Long line forms to fill two District Court seats

In Baltimore County, record number of lawyers aiming for vacancies

December 11, 2003|By Stephanie Hanes | Stephanie Hanes,SUN STAFF

A record number of lawyers are vying for two open spots on Baltimore County's District Court bench.

According to the list of official candidates released this week, dozens of prosecutors, defense attorneys, administrative judges and other lawyers -- a total of 48 -- have submitted their applications and references in the hopes of winning a black robe next year.

Baltimore County typically has a high number of applicants for judicial vacancies -- in 2001, for instance, 43 people applied for two vacancies. But there have never been as many judicial hopefuls as there are this year, according to the Administrative Office of the Courts.

Members of the local legal community have a number of hypotheses for the super-sized applicant list.

Some guessed that the economy is making a judgeship, and its $111,500 salary, more appealing than usual. Others said that with two vacancies created by the retirement of Judges A. Gordon Boone and I. Marshall Seidler, lawyers might think they have a better chance of winning a seat.

The most popular theory is that ambitious lawyers want to try their luck with Gov. Robert L. Ehrlich Jr. and his new judicial nominating commissions, the groups that interview candidates and make recommendations to the governor.

"This is the first opportunity for this governor to select a District Court judge for Baltimore County," said Towson attorney Stephen J. Nolan. "So I think all interested people are applying."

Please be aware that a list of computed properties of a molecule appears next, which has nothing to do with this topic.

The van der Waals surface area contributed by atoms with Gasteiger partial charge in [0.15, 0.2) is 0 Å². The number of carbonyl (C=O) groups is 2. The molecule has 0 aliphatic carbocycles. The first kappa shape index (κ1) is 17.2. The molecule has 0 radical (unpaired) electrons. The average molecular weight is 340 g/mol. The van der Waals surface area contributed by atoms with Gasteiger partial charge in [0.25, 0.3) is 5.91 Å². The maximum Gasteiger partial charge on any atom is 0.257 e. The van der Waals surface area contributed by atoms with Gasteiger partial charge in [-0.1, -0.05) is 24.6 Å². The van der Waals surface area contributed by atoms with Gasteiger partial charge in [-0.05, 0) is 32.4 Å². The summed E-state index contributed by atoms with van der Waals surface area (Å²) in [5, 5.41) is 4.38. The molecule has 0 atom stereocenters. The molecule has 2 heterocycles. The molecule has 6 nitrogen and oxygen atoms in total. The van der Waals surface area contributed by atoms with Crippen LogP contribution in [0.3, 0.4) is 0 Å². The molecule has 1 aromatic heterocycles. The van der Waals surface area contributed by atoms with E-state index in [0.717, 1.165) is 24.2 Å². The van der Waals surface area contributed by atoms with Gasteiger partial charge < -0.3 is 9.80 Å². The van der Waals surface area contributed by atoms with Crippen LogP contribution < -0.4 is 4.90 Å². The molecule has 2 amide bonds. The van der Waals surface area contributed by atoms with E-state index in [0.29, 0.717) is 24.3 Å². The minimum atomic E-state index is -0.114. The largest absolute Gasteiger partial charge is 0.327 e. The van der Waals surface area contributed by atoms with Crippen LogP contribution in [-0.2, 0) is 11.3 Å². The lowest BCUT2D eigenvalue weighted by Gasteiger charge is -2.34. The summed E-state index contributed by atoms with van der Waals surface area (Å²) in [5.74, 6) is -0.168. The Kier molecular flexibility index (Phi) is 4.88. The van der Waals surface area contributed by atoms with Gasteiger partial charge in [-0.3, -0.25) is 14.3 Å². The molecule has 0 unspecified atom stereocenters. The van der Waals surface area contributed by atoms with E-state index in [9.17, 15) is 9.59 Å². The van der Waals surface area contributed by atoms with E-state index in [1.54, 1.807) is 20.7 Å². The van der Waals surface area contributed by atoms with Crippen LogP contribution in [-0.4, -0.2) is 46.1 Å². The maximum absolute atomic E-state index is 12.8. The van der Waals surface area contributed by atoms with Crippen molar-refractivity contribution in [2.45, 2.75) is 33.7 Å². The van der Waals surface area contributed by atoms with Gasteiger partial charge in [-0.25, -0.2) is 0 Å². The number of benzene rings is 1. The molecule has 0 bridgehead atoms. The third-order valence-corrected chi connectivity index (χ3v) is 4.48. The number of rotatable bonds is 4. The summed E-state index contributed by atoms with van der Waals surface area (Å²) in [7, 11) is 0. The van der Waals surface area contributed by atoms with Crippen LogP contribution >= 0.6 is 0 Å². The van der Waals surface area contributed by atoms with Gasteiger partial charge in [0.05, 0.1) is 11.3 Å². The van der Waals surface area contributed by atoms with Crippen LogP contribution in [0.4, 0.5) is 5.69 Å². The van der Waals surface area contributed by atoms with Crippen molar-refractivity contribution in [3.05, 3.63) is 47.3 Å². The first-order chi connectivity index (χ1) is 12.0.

District Court judges preside over packed dockets that include everything from landlord-tenant complaints and domestic violence cases to misdemeanor criminal matters, traffic violations and civil cases. They are appointed by the governor to 10-year terms.

The governor also appoints the majority of members to the local nominating committees.

Under former Gov. Parris N. Glendening, many in the legal community grumbled that the judicial nominating process had become too political. Glendening had shifted the makeup of the commissions so that he could appoint female and minority candidates and break what he said was the "old boys'" hold on the judiciary.

But Ehrlich returned the commissions this year to their lawyer-dominated makeup, and Baltimore County lawyers are taking their chances.

The Baltimore County commission, which includes the governor's appointees and lawyers elected by the local bar association, will interview 42 of the 48 candidates and will recommend seven of those to the governor.

Six candidates have an automatic path to the governor's desk because they have been approved by commissions in previous years.

Gary S. Bernstein, a Towson attorney elected to the nominating commission this year, said the panel will look for candidates with the legal and personal skills to handle the challenges of the busy District Courts.

"I think there are some people on this list who are not District Court practitioners [and] who think this is an easy job," Bernstein said.

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